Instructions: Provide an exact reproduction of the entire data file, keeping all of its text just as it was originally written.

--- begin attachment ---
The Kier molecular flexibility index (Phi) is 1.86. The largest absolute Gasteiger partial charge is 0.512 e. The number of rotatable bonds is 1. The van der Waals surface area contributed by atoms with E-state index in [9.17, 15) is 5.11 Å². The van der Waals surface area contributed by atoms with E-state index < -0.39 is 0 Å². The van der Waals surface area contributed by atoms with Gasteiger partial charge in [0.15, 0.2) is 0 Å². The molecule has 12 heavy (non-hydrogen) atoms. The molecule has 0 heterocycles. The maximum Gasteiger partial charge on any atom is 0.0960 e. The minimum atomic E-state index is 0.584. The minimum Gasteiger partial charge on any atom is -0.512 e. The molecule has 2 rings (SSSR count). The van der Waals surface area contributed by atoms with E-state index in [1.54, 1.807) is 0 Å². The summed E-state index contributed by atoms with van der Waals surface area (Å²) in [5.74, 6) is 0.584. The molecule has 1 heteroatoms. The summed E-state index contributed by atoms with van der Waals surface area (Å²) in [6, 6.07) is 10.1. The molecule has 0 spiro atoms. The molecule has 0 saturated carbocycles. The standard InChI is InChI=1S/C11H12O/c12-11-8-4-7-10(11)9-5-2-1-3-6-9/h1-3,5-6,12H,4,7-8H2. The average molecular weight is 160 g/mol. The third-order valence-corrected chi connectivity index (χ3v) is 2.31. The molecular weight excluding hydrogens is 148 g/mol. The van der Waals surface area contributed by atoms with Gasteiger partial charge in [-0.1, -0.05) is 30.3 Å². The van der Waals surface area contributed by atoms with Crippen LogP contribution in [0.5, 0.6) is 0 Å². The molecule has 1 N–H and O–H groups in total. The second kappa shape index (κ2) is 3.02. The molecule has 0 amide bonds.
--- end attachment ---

The Kier molecular flexibility index (Phi) is 1.86. The largest absolute Gasteiger partial charge is 0.512 e. The number of rotatable bonds is 1. The van der Waals surface area contributed by atoms with E-state index in [9.17, 15) is 5.11 Å². The van der Waals surface area contributed by atoms with E-state index < -0.39 is 0 Å². The van der Waals surface area contributed by atoms with Gasteiger partial charge in [0.15, 0.2) is 0 Å². The molecule has 12 heavy (non-hydrogen) atoms. The molecule has 0 heterocycles. The maximum Gasteiger partial charge on any atom is 0.0960 e. The minimum atomic E-state index is 0.584. The minimum Gasteiger partial charge on any atom is -0.512 e. The molecule has 2 rings (SSSR count). The van der Waals surface area contributed by atoms with E-state index in [1.54, 1.807) is 0 Å². The summed E-state index contributed by atoms with van der Waals surface area (Å²) in [5.74, 6) is 0.584. The molecule has 1 heteroatoms. The summed E-state index contributed by atoms with van der Waals surface area (Å²) in [6, 6.07) is 10.1. The molecule has 0 spiro atoms. The molecule has 0 saturated carbocycles. The standard InChI is InChI=1S/C11H12O/c12-11-8-4-7-10(11)9-5-2-1-3-6-9/h1-3,5-6,12H,4,7-8H2. The average molecular weight is 160 g/mol. The third-order valence-corrected chi connectivity index (χ3v) is 2.31. The molecular weight excluding hydrogens is 148 g/mol. The van der Waals surface area contributed by atoms with Gasteiger partial charge in [-0.1, -0.05) is 30.3 Å². The van der Waals surface area contributed by atoms with Crippen LogP contribution in [0.5, 0.6) is 0 Å². The molecule has 1 N–H and O–H groups in total. The second kappa shape index (κ2) is 3.02. The molecule has 0 amide bonds.